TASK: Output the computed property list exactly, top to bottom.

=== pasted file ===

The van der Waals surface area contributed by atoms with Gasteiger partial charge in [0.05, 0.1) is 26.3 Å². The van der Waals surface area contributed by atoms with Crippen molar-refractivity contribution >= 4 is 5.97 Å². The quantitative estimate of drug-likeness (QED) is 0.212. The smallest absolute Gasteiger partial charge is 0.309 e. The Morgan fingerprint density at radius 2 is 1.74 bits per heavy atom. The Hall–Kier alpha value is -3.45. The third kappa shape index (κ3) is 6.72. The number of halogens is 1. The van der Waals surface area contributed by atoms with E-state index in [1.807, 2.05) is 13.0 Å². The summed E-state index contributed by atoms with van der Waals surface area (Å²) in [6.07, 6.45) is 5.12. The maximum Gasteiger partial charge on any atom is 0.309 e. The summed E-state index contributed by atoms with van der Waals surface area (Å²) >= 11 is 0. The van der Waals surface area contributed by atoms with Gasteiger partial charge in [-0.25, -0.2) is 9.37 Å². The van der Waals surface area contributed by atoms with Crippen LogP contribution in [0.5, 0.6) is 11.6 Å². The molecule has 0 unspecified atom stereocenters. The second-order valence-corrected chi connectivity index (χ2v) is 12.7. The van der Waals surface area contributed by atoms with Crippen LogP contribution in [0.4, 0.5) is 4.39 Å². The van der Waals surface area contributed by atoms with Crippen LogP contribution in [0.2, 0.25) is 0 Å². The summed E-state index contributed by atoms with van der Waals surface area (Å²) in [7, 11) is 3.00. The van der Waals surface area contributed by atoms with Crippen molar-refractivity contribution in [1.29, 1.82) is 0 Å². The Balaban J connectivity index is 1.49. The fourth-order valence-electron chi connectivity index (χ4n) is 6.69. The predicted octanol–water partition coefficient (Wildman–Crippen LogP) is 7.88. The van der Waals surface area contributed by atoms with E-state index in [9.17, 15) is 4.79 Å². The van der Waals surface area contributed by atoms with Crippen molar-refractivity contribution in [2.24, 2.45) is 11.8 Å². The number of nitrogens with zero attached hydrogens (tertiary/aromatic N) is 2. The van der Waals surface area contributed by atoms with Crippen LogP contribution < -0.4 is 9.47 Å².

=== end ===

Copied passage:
The van der Waals surface area contributed by atoms with Gasteiger partial charge in [0.05, 0.1) is 26.3 Å². The van der Waals surface area contributed by atoms with Crippen molar-refractivity contribution >= 4 is 5.97 Å². The quantitative estimate of drug-likeness (QED) is 0.212. The smallest absolute Gasteiger partial charge is 0.309 e. The Morgan fingerprint density at radius 2 is 1.74 bits per heavy atom. The Hall–Kier alpha value is -3.45. The third kappa shape index (κ3) is 6.72. The number of halogens is 1. The van der Waals surface area contributed by atoms with E-state index in [1.807, 2.05) is 13.0 Å². The summed E-state index contributed by atoms with van der Waals surface area (Å²) in [6.07, 6.45) is 5.12. The maximum Gasteiger partial charge on any atom is 0.309 e. The summed E-state index contributed by atoms with van der Waals surface area (Å²) >= 11 is 0. The van der Waals surface area contributed by atoms with Gasteiger partial charge in [-0.25, -0.2) is 9.37 Å². The van der Waals surface area contributed by atoms with Crippen LogP contribution in [0.5, 0.6) is 11.6 Å². The molecule has 0 unspecified atom stereocenters. The second-order valence-corrected chi connectivity index (χ2v) is 12.7. The van der Waals surface area contributed by atoms with Crippen LogP contribution in [0.4, 0.5) is 4.39 Å². The van der Waals surface area contributed by atoms with Crippen LogP contribution in [0.2, 0.25) is 0 Å². The summed E-state index contributed by atoms with van der Waals surface area (Å²) in [7, 11) is 3.00. The van der Waals surface area contributed by atoms with Crippen molar-refractivity contribution in [1.29, 1.82) is 0 Å². The Balaban J connectivity index is 1.49. The fourth-order valence-electron chi connectivity index (χ4n) is 6.69. The predicted octanol–water partition coefficient (Wildman–Crippen LogP) is 7.88. The van der Waals surface area contributed by atoms with E-state index in [9.17, 15) is 4.79 Å². The van der Waals surface area contributed by atoms with Crippen molar-refractivity contribution in [2.24, 2.45) is 11.8 Å². The number of nitrogens with zero attached hydrogens (tertiary/aromatic N) is 2. The van der Waals surface area contributed by atoms with Crippen LogP contribution < -0.4 is 9.47 Å².